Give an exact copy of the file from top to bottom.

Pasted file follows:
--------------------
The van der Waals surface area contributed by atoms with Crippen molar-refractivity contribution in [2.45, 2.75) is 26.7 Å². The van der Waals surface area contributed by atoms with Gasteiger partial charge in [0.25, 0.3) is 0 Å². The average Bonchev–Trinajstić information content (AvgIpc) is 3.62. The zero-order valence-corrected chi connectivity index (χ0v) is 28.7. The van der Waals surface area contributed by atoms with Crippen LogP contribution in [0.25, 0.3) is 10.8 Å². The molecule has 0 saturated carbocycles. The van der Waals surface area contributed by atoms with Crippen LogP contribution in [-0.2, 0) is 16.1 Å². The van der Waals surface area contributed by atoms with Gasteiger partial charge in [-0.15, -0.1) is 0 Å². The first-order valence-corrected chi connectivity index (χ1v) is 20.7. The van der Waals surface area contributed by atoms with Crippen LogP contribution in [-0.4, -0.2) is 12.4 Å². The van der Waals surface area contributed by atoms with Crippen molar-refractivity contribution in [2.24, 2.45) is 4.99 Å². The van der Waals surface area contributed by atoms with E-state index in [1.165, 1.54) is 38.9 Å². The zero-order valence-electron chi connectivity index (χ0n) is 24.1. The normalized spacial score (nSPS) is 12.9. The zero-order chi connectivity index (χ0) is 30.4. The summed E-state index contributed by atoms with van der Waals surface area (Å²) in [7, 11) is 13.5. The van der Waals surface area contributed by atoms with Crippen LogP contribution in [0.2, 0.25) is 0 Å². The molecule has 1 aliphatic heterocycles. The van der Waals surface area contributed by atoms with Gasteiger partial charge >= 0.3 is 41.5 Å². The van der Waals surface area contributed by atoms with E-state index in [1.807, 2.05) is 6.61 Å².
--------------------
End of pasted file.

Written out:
The van der Waals surface area contributed by atoms with Crippen molar-refractivity contribution in [2.45, 2.75) is 26.7 Å². The van der Waals surface area contributed by atoms with Gasteiger partial charge in [0.25, 0.3) is 0 Å². The average Bonchev–Trinajstić information content (AvgIpc) is 3.62. The zero-order valence-corrected chi connectivity index (χ0v) is 28.7. The van der Waals surface area contributed by atoms with Crippen LogP contribution in [0.25, 0.3) is 10.8 Å². The molecule has 0 saturated carbocycles. The van der Waals surface area contributed by atoms with Crippen LogP contribution in [-0.2, 0) is 16.1 Å². The van der Waals surface area contributed by atoms with Gasteiger partial charge in [-0.15, -0.1) is 0 Å². The first-order valence-corrected chi connectivity index (χ1v) is 20.7. The van der Waals surface area contributed by atoms with Crippen LogP contribution in [-0.4, -0.2) is 12.4 Å². The van der Waals surface area contributed by atoms with Crippen molar-refractivity contribution in [2.24, 2.45) is 4.99 Å². The van der Waals surface area contributed by atoms with E-state index in [1.165, 1.54) is 38.9 Å². The zero-order valence-electron chi connectivity index (χ0n) is 24.1. The normalized spacial score (nSPS) is 12.9. The zero-order chi connectivity index (χ0) is 30.4. The summed E-state index contributed by atoms with van der Waals surface area (Å²) in [7, 11) is 13.5. The van der Waals surface area contributed by atoms with Crippen LogP contribution in [0.2, 0.25) is 0 Å². The molecule has 1 aliphatic heterocycles. The van der Waals surface area contributed by atoms with Gasteiger partial charge >= 0.3 is 41.5 Å². The van der Waals surface area contributed by atoms with E-state index in [1.807, 2.05) is 6.61 Å².